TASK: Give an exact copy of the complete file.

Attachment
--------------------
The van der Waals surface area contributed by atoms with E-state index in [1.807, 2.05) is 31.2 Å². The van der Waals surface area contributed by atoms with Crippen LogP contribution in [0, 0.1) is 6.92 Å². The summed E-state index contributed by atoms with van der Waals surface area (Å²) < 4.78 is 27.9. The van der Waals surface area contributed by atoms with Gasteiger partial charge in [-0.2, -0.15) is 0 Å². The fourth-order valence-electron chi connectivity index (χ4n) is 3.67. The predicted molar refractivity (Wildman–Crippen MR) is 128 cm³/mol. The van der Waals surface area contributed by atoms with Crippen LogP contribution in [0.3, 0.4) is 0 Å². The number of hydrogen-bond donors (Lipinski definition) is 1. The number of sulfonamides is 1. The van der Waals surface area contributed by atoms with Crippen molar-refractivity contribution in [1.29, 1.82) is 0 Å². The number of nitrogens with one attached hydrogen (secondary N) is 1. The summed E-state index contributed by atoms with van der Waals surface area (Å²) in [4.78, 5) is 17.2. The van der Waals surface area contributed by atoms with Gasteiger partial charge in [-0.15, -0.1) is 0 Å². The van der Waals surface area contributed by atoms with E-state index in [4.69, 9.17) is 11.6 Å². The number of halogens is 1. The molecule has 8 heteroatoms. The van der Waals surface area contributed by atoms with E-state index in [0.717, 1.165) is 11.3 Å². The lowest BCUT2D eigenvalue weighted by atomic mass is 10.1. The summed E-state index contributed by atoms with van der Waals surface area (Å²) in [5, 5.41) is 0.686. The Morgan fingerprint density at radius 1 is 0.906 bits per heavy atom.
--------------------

The van der Waals surface area contributed by atoms with E-state index in [1.807, 2.05) is 31.2 Å². The van der Waals surface area contributed by atoms with Crippen LogP contribution in [0, 0.1) is 6.92 Å². The summed E-state index contributed by atoms with van der Waals surface area (Å²) < 4.78 is 27.9. The van der Waals surface area contributed by atoms with Gasteiger partial charge in [-0.2, -0.15) is 0 Å². The fourth-order valence-electron chi connectivity index (χ4n) is 3.67. The predicted molar refractivity (Wildman–Crippen MR) is 128 cm³/mol. The van der Waals surface area contributed by atoms with Crippen LogP contribution in [0.3, 0.4) is 0 Å². The number of hydrogen-bond donors (Lipinski definition) is 1. The number of sulfonamides is 1. The van der Waals surface area contributed by atoms with Crippen molar-refractivity contribution in [1.29, 1.82) is 0 Å². The number of nitrogens with one attached hydrogen (secondary N) is 1. The summed E-state index contributed by atoms with van der Waals surface area (Å²) in [4.78, 5) is 17.2. The van der Waals surface area contributed by atoms with Gasteiger partial charge in [-0.15, -0.1) is 0 Å². The van der Waals surface area contributed by atoms with E-state index in [4.69, 9.17) is 11.6 Å². The number of halogens is 1. The molecule has 8 heteroatoms. The van der Waals surface area contributed by atoms with E-state index in [0.717, 1.165) is 11.3 Å². The lowest BCUT2D eigenvalue weighted by atomic mass is 10.1. The summed E-state index contributed by atoms with van der Waals surface area (Å²) in [5, 5.41) is 0.686. The Morgan fingerprint density at radius 1 is 0.906 bits per heavy atom.